"conditions of release" and detention review issues. The role of the "JPC"
(juvenile probation counselor) should be explained and understood. Aside from
developing any possible defenses to the charge, these are critical other issues
in juvenile sex offense cases and youth and their parents should always proceed
with skilled private counsel if possible.
Liza Burke has represented kids
charged with juvenile sex offenses such as indecent liberties, rape of a child,
child molestation, assault with sexual motivation, communication with a minor
for immoral purposes, luring and rape in Snohomish County Juvenile Court, Kitsap
County Juvenile Court and King County Juvenile Court and the charges were most
often Rape of a Child and Child Molestation. Ms. Burke's clients have been
youth coming from all types of communities including Mercer Island, Bellevue,
Issaquah, Seattle, Bothell, Kenmore, Everett, Auburn, Kent and Bainbridge and
most of her clients who have been charged with sex offenses are good kids
planning to go to college.
Ms. Burke works hard to ensure
that her youth clients' futures remain intact and bright.
Juvenile Relief from Sex
Juveniles convicted of a sex
offense are required by law to register with the county sheriff. In many
instances, this is the extent of registration. At a minimum, it can be
personally troublesome to be a registered offender and an inconvenience as
well. At its worst, it can trigger flyers and an internet listing as a
registered sex offender.
The good news is that the law
provides an avenue for relief from registration. Provided there has been no
reoffense and the petitioner can prove that the purpose of future registration
is no longer served by requiring ongoing registration, the court can relieve a
person of the duty to register. This is not an insurmountable burden, but it
does require some preparation to ensure the petition to the court is solid and
likely to succeed.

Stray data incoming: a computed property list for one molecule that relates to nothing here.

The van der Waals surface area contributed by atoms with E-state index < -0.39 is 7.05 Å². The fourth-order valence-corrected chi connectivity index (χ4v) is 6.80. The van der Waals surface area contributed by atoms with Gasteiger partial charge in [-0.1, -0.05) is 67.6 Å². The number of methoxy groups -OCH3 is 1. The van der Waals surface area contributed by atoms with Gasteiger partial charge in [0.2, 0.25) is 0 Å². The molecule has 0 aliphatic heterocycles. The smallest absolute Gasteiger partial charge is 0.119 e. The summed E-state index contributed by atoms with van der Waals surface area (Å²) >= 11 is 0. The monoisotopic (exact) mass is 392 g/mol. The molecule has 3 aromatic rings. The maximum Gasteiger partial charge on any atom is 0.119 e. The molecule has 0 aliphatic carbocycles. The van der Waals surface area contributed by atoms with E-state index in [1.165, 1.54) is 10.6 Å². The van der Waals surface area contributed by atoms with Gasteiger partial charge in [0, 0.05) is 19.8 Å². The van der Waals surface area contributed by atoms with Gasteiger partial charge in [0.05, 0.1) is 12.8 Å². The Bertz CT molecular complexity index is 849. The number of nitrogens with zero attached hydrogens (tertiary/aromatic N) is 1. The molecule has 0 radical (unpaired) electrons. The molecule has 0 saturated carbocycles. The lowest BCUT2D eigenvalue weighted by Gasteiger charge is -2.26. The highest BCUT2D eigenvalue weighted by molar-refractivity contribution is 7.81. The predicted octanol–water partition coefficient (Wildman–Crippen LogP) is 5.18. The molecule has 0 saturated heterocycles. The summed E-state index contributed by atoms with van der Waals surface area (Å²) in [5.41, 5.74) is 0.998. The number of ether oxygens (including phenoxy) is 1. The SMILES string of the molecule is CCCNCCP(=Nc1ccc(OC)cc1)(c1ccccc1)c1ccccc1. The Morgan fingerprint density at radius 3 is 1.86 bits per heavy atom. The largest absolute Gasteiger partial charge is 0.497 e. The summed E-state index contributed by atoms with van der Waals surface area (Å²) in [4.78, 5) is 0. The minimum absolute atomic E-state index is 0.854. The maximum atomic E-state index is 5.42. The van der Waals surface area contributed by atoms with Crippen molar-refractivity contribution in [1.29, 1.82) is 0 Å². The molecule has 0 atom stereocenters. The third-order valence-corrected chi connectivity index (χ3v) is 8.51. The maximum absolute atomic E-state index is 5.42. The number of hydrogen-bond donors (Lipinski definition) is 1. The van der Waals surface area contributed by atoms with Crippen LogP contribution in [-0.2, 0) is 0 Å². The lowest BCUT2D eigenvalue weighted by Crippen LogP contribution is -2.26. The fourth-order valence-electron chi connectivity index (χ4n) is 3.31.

Students have a right to a public
education and certain due process rights if the school attempts to take that
right away. Students also have an obligation to follow school rules and not
disrupt the welfare or order of the school environment. Kids are kids and
teenagers are teenagers and they can make mistakes. Parents and kids alike do
not want educational opportunities curtailed because of a an alleged behavioral
problem unrelated to academics. Unfortunately, in this post-Columbine world,
schools are quick to suspend and interrupt a student's education.
There are important due process
rights that your child has. If there is a long term suspension (suspensions
over 10 days long) or expulsion, your child has a right to a hearing and certain
prehearing rights. The hearing does not take place in juvenile court or a
court of law, but it is a hearing that must be conducted in compliance with the
law. Unfortunately, school officials are not lawyers and often do not follow the
law when suspending or expelling a student from school. Most parents aren't
lawyers either and are confused and overwhelmed by the expedited nature of the
To assert your child's student
rights, you must affirmatively request a hearing within very short timelines 3
days for long term suspensions. This is much different from having a
conversation with the principal. A common mistake for parents is to confuse
this step with the more formal administrative hearing authorized by law. This
vital right to contest the suspension may be waived by a confused parent who
fails to act quickly.
A parent and student also have the
right to demand and inspect prior to the hearing, the evidence that will be
offered at the discipline hearing. This should be done in writing and delivered
quickly to the right person at the school. Persistence in follow up is
imperative as many schools do not prioritize these requests despite the law.
There are other rules that are
required as part of "due process" for the student that should be asserted and
understood. Liza Burke helps parents and students understand and assert these
One key determination to make is
also whether the student is facing or may face a possible criminal charge in
juvenile court. If so, it is important to consider that ANY statement your child
may make in the course of defending himself/herself in the school disciplinary
context may also be used against your child in a possible criminal proceeding.
Most parents do not want their child taken out of school, but have greater
concern for a possible criminal proceeding. The latter can have its effects on
school and future opportunities as well. Liza Burke offers consultation and
representation in this area and assists parents and students in identifying the
most protective and effective strategies.